“Like other molluscs, they are very versatile and the foot tastes a lot like abalone. When eaten whole it has a spicy flavour, which is prized in some Asian and Mediterranean cultures.”

Growing it in aquaculture involves production systems, costs and logistics not unlike those required by abalone.

Females spawn annually, depositing dozens of egg capsules on hard substrates, each containing thousands of eggs. These develop into larvae and hatch in about a month.

The larvae spend a few weeks feeding on phytoplankton before settling and undergoing metamorphosis into juveniles that resemble the adult and feed on carrion or prey on other benthic animals (that live on the ocean floor).

“The juveniles will also consume pellet feed and marketable products could be harvested after 12 to 18 months,” Warwick Noble says.

Milking a whelk

Broodstock of Dicathais orbita, a sea snail native to Australia and New Zealand under study for its potential to be aquacultured using production systems similar to those employed for abalone.

Kirsten Benkendorff and several of her students have played a pivotal role in characterising the bioactive compounds produced by D. orbita as they sought to understand the role of these agents
in the life of the organism.

“Some of the bioactive compounds are used by D. orbita to anaesthetise their prey and others seem to be produced for their antimicrobial properties,” Warwick Noble says. “They were first identified from chemical analysis that revealed similarities to molecular structures in other organisms with known bioactive properties. This triggered the research interest in these compounds.”

Obtaining samples of these compounds need not kill the organism; Warwick Noble established a way to repeatedly milk these compounds from D. orbita. As to the technique involved, he says it involves getting the gastropods drunk.

“The compounds are produced in what is most likely a stress response to the addition of ethanol to the water the animal is kept in,” he says. “The yield is quite low, but the technique is the first to milk more than one snail at a time. It does not seem to harm the animal, so can be repeated more than once.”

Market interest exists for these substances in the alternative therapies market and Warwick Noble is keen to see research continue in support of commercialising and marketing D. orbita.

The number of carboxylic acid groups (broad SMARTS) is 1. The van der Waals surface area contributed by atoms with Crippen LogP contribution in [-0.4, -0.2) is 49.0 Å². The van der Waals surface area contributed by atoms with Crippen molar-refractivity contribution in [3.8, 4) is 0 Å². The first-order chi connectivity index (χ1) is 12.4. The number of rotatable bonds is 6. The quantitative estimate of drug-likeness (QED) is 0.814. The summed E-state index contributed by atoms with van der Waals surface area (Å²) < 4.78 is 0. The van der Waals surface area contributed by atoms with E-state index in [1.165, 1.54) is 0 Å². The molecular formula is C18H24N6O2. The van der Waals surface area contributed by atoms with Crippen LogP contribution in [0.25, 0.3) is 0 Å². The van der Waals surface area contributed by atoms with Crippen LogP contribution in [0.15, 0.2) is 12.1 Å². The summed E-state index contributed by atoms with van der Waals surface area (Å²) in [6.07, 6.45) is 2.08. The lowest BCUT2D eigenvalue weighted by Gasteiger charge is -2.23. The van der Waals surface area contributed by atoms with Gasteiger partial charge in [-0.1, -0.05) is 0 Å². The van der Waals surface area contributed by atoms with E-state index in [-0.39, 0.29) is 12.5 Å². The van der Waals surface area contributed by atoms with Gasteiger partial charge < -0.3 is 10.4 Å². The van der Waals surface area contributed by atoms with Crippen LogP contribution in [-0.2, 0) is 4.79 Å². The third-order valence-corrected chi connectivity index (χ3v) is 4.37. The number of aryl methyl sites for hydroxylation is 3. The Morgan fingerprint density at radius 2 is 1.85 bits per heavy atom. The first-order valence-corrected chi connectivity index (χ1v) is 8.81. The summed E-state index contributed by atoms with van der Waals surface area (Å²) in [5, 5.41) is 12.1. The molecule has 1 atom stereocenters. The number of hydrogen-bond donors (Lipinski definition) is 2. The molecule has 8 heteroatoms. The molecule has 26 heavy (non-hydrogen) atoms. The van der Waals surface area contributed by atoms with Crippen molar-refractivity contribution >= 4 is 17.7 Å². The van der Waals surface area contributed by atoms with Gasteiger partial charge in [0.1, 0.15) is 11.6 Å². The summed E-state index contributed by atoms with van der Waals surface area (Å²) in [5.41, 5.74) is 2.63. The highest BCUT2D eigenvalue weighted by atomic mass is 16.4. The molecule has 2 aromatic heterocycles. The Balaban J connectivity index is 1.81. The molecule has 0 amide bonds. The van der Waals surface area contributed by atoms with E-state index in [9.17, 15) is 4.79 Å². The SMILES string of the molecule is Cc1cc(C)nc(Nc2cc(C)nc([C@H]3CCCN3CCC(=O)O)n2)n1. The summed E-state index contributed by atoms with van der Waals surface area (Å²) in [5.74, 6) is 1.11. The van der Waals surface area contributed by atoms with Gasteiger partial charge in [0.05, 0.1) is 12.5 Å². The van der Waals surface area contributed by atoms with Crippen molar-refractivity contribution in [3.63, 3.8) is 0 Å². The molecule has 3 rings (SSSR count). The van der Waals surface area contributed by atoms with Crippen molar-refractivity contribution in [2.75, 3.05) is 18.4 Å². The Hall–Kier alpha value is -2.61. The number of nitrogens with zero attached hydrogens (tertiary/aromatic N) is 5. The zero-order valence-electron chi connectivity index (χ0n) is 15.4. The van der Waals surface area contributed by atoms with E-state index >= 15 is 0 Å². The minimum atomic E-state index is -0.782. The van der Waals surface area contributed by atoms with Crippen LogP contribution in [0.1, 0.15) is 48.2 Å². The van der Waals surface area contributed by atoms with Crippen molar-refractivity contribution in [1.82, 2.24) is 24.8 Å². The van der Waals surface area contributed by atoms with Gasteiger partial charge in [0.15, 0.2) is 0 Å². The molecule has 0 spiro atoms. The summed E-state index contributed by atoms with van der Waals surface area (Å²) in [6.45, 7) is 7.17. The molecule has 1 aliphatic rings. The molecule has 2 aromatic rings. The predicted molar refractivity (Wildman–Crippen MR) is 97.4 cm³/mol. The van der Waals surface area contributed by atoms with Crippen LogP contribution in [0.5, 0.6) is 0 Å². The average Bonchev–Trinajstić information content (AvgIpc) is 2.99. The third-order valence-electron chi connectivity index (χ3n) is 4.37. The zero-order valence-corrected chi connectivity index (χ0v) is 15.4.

“Aquaculture in Australia is rapidly diversifying beyond traditional species and seafood products,” he says. “Australian producers are exploring endemic species to satisfy domestic
and international markets."

“As for D. orbita, it could easily be marketed as a functional food. Since the nutraceutical and functional foods markets are estimated to be worth billions of dollars and expected to increase further in future years, there are strong indicators that D. orbita could enhance Australia’s aquaculture profile.”

Marketing a snail

Opportunities to commercialise D. orbita especially excite Warwick Noble given that aquaculture in SA is dominated by relatively few species. He says that within molluscan aquaculture, the focus is on abalone, oysters and mussels.

“Presumably aquaculture in SA has taken this form because the species farmed are relatively high value or techniques were developed for the culture of similar species.”

With two large gulfs sheltered from open oceans and a large expanse of open coastline, he believes that SA has tremendous diversity within its marine biota.

“There are many species in SA that have properties that could be explored and exploited for aquaculture,” he says.

“Current production systems are missing out on value adding or diversifying their production and products. Exploring further opportunities could have environmental benefits, increase employment, spread risks of losses due to pathogens or market fluctuations and increase profit for producers.”

He adds that with D. orbita he has seen the potential for domestic and international markets grow every year he has worked on this native sea snail.

More information

Warwick Noble,